Intel Buys LSI's Networking Business for $650M

Many Axxia products use processors designed by major Intel rival ARM Holdings.

John Rath

August 14, 2014

2 Min Read
Intel Buys LSI's Networking Business for $650M
Axxia’s AXP3440 network accelerator.

Intel has agreed to pay $650 million in cash to acquire LSI's Axxia Networking Business and related assets from Avago Technologies, which acquired LSI late last year for $6.6 billion. Avago divested LSI's Flash business by selling it to Seagate six months later and has now also gotten rid of Axxia.

The Avago/LSI Axxia chips are used in a variety of products, including PCIe cards which could be then placed inside of systems powered by Intel processors.

Besides gaining the product line and about 650 employees, Intel advances its strategy for mobile and Internet of Things divisions through the acquisition. In a blog post, Rose Schooler, vice president of Intel's Data Center Group and general manager of its Communications and Storage Infrastructure Group, said the acquisition will help the company's wireless access networking strategy, which is focused on the critical network workloads of application, control, data and signal processing. Axxia product lines include custom silicon solutions for mobile and enterprise communication processors, including System-on-Chips (SoCs).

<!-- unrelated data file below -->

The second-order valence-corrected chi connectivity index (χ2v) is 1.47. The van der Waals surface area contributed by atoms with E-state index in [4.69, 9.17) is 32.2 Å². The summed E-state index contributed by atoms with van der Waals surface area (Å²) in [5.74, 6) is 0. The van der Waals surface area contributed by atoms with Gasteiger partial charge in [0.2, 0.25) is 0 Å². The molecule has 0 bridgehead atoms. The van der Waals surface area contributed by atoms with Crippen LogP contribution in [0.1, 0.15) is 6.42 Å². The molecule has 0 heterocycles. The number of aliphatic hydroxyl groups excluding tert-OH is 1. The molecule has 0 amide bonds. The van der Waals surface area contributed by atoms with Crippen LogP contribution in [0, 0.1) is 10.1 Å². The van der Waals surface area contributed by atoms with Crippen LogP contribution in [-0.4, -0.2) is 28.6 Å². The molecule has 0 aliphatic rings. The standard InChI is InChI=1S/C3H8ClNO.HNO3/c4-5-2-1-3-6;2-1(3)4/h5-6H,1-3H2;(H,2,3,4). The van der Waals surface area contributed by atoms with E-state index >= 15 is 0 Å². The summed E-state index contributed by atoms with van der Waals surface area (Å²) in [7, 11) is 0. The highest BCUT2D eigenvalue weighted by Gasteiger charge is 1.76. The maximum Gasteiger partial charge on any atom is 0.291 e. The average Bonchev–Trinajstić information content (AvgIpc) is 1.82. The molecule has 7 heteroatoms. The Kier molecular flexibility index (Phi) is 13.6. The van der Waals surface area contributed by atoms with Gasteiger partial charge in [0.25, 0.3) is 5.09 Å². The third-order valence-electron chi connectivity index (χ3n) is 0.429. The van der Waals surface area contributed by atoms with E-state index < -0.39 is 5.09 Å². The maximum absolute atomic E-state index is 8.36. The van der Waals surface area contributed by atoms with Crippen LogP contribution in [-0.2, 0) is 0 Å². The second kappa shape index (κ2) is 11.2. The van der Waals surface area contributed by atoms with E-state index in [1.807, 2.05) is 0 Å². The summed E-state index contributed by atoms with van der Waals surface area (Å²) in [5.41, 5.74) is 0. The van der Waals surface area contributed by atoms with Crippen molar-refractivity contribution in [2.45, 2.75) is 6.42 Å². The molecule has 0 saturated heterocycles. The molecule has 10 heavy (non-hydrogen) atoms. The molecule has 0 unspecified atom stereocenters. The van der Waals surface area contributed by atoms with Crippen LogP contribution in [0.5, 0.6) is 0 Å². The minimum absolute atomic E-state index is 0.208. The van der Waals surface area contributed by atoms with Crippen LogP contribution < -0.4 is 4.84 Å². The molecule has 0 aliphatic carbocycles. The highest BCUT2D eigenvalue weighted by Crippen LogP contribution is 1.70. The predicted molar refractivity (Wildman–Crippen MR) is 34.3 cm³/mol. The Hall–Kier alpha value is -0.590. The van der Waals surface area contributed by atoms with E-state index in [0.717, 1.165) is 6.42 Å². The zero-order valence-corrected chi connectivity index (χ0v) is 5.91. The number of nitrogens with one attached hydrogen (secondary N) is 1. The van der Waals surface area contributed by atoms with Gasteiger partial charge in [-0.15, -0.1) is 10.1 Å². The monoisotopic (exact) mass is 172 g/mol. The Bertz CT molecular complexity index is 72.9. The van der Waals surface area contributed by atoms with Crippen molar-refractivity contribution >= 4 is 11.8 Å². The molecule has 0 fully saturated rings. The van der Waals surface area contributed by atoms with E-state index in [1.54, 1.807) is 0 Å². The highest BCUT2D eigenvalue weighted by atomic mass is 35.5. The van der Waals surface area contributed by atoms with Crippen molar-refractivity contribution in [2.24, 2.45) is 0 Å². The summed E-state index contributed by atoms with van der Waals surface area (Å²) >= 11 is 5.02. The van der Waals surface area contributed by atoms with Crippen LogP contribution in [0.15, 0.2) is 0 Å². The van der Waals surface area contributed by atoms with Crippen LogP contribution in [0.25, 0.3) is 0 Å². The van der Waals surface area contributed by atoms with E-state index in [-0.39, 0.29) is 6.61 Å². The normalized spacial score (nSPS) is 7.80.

Exactly how Schooler's group takes in the Axxia product line may be interesting. The Axxia Communication processors feature an ARM-based communication processor family. Axxia 5500, launched last year, can have up to 16 ARM cores and uses the ARM CoreLink CCN-504 Cache Coherent Network interconnect. The Axxia enterprise communications processor line features a rich set of SDN capabilities, however its range of products contain ARM-based multicore or PowerPC processors.

ARM is a huge competitor to Intel, especially in the low-power chip markets, such as smartphones and tablets, networking and storage devices, as well as embedded devices. The UK-based company licenses its processor architecture to manufacturers.

Schooler writes that "Intel’s goal is to offer a common architecture approach that scales up and down at many different price, power and performance points."

Intel has incorporated products and intellectual property into its networking business before. When it acquired Fulcrum Technologies in 2011 it folded in its ASICs into a top-of-rack switch and its communication platform.

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